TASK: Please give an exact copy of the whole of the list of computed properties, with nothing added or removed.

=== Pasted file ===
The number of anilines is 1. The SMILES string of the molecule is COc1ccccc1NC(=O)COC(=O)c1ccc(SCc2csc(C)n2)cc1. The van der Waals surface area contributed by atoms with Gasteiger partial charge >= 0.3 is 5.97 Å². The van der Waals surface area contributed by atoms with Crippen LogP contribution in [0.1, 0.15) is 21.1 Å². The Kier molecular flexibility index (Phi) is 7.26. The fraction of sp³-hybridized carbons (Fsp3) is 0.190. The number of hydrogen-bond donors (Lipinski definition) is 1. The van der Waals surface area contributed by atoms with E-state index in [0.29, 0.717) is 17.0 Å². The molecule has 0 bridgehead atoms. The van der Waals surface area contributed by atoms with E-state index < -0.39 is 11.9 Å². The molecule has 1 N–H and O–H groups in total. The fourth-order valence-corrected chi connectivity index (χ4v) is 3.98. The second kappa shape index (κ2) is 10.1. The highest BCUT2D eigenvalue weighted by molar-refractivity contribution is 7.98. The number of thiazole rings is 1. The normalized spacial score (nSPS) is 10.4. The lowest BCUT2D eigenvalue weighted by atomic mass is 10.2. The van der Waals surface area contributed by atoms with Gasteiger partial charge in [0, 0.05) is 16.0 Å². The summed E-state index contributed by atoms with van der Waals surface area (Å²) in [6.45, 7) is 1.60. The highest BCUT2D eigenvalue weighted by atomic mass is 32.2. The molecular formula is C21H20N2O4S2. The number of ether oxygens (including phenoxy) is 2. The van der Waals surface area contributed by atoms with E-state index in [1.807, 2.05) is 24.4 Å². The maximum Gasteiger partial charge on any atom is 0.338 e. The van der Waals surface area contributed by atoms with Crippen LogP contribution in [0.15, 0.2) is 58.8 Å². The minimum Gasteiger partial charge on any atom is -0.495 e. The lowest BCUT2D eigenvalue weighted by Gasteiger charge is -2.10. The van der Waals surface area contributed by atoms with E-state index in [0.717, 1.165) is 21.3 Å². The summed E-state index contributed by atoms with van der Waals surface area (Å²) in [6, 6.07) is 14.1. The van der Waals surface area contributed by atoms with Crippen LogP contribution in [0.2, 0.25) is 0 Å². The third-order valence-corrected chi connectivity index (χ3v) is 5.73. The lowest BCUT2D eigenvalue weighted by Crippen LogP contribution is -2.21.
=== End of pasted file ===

The number of anilines is 1. The SMILES string of the molecule is COc1ccccc1NC(=O)COC(=O)c1ccc(SCc2csc(C)n2)cc1. The van der Waals surface area contributed by atoms with Gasteiger partial charge >= 0.3 is 5.97 Å². The van der Waals surface area contributed by atoms with Crippen LogP contribution in [0.1, 0.15) is 21.1 Å². The Kier molecular flexibility index (Phi) is 7.26. The fraction of sp³-hybridized carbons (Fsp3) is 0.190. The number of hydrogen-bond donors (Lipinski definition) is 1. The van der Waals surface area contributed by atoms with E-state index in [0.29, 0.717) is 17.0 Å². The molecule has 0 bridgehead atoms. The van der Waals surface area contributed by atoms with E-state index < -0.39 is 11.9 Å². The molecule has 1 N–H and O–H groups in total. The fourth-order valence-corrected chi connectivity index (χ4v) is 3.98. The second kappa shape index (κ2) is 10.1. The highest BCUT2D eigenvalue weighted by molar-refractivity contribution is 7.98. The number of thiazole rings is 1. The normalized spacial score (nSPS) is 10.4. The lowest BCUT2D eigenvalue weighted by atomic mass is 10.2. The van der Waals surface area contributed by atoms with Gasteiger partial charge in [0, 0.05) is 16.0 Å². The summed E-state index contributed by atoms with van der Waals surface area (Å²) in [6.45, 7) is 1.60. The highest BCUT2D eigenvalue weighted by atomic mass is 32.2. The molecular formula is C21H20N2O4S2. The number of ether oxygens (including phenoxy) is 2. The van der Waals surface area contributed by atoms with E-state index in [1.807, 2.05) is 24.4 Å². The maximum Gasteiger partial charge on any atom is 0.338 e. The van der Waals surface area contributed by atoms with Crippen LogP contribution in [0.15, 0.2) is 58.8 Å². The minimum Gasteiger partial charge on any atom is -0.495 e. The lowest BCUT2D eigenvalue weighted by Gasteiger charge is -2.10. The van der Waals surface area contributed by atoms with E-state index in [0.717, 1.165) is 21.3 Å². The summed E-state index contributed by atoms with van der Waals surface area (Å²) in [6, 6.07) is 14.1. The van der Waals surface area contributed by atoms with Crippen LogP contribution in [0.2, 0.25) is 0 Å². The third-order valence-corrected chi connectivity index (χ3v) is 5.73. The lowest BCUT2D eigenvalue weighted by Crippen LogP contribution is -2.21.